greyhound 2.jpg

Hi, I’m Meredith, and I’m a design-addict.

admitting you have a problem is the first step.

hiring a contractor, or how not to cry endlessly

Should anyone be staring down the barrel of an impending renovation, here are my tips for the bidding process, as learned through my experience and watching clients' over the years:

  • Before calling anyone, write out in as much detail as you can what you want done.  This will clearly depend on how much you know about renovation, but try to think in detail.  Do you want to have all the trim (baseboards, door frames, etc) replaced, or refinished, or left alone? Do you need a lot of new light switches put in? Are you moving any plumbing? Writing it out room-by-room in a bulleted list will help get your quotes as accurate as possible.  Give this to whoever you have submit a bid.  There are templates online to help you out.
  • Get recommendations from friends.  Lots of them.  Angie's list is apparently great, too.
  • Specify who is providing what materials in a written list.  If you've got a guy for tile or lighting, fine.  No decent contractor will have an issue with you providing some of your materials, but it might be worth having him price it out for you as well.  Cost benefits aside, when the contractor is in charge of ordering, he is also making sure everything arrives on time for his workers.  If you're going to buy something major on your own, you should coordinate closely with him, or else you'll end up one of two situations: a huge pile of materials delivered way too early, requiring the workers to move it every time they need to get something done (kill me), or else the project is stalled waiting for your crap to show up.  Most contractors are happiest when you tell them what you want, and they go get it.  The price will not be drastically more this way, either. 
  • Get three quotes, at least.  But more than five is excessive.  No one needs that many.  3-5 different companies will give you a decent spread on prices, but don't always go with the lowest.  Actually, the middle might be your best bet - often the low-end guy does crappy work.  There's not a huge margin of profit in construction, despite whatever you've heard.
  • Everyone must have all the insurance.  I'm not kidding, don't mess with the randos unless your job is small and uncomplicated.  You flirt with disaster, sir.
  • See if you can check out their work.  You'd be surprised how many former clients are willing to either speak to you or even let you into their houses to see.  I happily spoke at length to someone about Leo, my foreman.  I sang his praises.  Anyone else wanna talk to me about Leo? I totally will.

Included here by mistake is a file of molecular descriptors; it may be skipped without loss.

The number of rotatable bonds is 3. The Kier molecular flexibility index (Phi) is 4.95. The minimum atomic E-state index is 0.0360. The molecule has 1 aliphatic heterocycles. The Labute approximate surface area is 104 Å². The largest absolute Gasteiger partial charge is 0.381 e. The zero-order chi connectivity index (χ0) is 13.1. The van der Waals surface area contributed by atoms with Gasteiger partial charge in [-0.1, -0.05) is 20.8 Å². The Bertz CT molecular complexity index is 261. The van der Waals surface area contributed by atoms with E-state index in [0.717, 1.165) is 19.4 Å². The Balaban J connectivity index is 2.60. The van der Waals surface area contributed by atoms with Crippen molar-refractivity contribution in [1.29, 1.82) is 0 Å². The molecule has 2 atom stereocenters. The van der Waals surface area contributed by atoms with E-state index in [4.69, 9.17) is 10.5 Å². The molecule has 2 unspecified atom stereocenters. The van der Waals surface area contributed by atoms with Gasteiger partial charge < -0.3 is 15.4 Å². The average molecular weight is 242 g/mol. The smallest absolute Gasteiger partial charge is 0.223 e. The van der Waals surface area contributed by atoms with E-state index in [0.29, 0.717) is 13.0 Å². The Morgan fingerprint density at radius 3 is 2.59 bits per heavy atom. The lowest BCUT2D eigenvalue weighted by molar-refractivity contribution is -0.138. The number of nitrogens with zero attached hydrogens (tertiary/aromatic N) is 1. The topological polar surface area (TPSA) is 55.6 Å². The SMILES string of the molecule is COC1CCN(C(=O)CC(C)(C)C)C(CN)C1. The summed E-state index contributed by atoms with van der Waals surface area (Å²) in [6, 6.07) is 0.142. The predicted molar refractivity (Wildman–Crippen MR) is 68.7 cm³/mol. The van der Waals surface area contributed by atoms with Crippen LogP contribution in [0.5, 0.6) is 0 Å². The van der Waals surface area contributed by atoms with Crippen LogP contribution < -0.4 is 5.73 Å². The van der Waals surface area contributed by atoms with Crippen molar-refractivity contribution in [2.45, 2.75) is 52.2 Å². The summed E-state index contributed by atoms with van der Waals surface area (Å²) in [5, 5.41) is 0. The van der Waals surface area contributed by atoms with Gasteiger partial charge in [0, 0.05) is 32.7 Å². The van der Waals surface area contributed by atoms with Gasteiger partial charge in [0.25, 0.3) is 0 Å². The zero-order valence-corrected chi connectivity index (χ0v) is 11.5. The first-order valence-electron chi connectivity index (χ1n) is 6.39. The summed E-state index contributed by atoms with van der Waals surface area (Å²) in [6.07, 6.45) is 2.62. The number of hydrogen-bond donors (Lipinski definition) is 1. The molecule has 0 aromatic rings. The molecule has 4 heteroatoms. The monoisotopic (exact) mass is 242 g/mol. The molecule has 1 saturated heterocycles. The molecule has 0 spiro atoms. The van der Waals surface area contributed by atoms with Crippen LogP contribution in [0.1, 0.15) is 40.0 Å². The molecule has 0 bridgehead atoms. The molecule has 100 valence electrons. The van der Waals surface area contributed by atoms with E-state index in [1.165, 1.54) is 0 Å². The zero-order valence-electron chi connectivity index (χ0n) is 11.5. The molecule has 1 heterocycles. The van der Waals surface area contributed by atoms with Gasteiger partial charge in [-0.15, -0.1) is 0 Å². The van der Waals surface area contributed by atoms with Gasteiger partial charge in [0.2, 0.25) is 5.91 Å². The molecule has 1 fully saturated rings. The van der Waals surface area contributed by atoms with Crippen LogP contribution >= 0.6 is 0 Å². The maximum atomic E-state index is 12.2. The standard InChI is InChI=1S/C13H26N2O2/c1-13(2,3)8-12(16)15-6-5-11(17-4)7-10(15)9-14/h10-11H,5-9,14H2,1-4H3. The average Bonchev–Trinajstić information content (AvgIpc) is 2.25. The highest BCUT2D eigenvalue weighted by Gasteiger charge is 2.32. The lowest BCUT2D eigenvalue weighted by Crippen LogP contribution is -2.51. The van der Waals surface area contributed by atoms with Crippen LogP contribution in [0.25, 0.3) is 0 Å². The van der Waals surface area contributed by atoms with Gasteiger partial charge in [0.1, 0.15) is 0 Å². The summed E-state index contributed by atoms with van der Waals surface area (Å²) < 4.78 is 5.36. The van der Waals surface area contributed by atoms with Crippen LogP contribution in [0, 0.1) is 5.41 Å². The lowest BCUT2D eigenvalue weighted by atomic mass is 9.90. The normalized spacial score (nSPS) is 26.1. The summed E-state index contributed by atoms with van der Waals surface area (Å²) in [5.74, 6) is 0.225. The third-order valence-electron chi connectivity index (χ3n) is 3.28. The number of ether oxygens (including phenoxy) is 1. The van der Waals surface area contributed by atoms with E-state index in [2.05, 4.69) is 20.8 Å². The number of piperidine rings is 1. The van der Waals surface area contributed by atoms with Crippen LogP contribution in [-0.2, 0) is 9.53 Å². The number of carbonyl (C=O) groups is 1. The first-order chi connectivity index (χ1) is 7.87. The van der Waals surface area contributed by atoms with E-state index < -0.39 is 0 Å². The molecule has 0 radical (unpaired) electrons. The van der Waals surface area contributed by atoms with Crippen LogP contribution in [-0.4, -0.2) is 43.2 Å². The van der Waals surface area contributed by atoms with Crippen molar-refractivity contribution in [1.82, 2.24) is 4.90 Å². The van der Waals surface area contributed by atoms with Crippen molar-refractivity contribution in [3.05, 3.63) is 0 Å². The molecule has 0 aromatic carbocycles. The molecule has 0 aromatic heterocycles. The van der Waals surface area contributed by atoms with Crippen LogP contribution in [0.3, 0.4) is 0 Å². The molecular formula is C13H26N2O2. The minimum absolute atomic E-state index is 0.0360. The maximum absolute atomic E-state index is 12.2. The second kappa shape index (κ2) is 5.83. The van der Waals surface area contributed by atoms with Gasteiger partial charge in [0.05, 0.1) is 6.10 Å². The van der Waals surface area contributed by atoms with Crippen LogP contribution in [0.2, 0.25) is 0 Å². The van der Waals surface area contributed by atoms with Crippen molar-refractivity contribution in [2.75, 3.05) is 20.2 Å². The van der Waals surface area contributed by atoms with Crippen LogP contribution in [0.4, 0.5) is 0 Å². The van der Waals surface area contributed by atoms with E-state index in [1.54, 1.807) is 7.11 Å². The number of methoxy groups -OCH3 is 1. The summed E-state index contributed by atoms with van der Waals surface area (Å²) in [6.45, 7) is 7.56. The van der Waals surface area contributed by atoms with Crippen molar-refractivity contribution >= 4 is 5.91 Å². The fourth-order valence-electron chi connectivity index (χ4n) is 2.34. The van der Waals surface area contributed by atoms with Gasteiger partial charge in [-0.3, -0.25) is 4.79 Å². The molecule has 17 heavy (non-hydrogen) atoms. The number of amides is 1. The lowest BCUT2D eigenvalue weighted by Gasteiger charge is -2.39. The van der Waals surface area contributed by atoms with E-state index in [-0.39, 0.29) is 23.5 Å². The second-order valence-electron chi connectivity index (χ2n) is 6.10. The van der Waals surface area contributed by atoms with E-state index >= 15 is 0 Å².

• Check with your building if they have any requirements.  After-the-fact surprises suck.
  • Do you need to file permits? First off, if your building requires them, end of story.  But if you are simply replacing finishes at their current locations (e.g. new tile, new appliances, new flooring, new drywall, etc), then you only need a permit if your building is mean.  Simple updating without a permit is totally legal.  Also any walls that are not load-bearing are cool.  The easiest question is: are you moving plumbing? If not, you're probably fine.  
  • If you are moving plumbing or load-bearing walls, however...woe to you.  Plan for a few grand and at least two months waiting time if you have to file with the NYC Buildings Department.  In the most Italian-sounding thing I've ever heard, you seriously cannot get your drawings approved in this city without an expediter.  This is a person whose job it is to take your money to make sure all your paperwork is filled out correctly (actually helpful), and then to expedite the process of waiting for the department to look at it (total bullshit).  I assume this is nonsense on the part of the city, not the expediters, because the permits should be looked at according to when they were submitted, end of story.  And yet.  What the hell does expediting even mean? It is immensely vague and will cost you a few months' rent.  That is some Rome-style shenanigans right there.  Out in a Jersey Shore town my clients owned in, the wait was one week.  And the contractor was bitching about it! I laughed in his face! Then I apologized, because that was unkind.
  • Once you have picked a company, request a detailed list outlining exactly what work is included.  When they don't bother, insist on one.  Do not sign a contract without it.  I got burned a little in this.  Extra Item one was a legit add-on due to some absurd extra plumbing work that he could not possibly have known about until we opened the walls - ok, that's extra work I should pay extra for.  Fine.  But when they removed my lovely platforms, the baseboard radiators were still attached to the wall in cracked-out z-shaped lines that followed flooring that no longer existed.  I had very, very, very clearly said in our initial scope that I wanted those replaced, but it was all verbal.  Al insisted that he hadn't known I would want that done.  Bullshit.  It looked INSANE.  But I didn't have it in writing, so I had to pay extra for it.  This was the only time I was annoyed with Al, so I forgave him.  But still.  

the renovation begins

apartment of yore - the hunt for the right contractor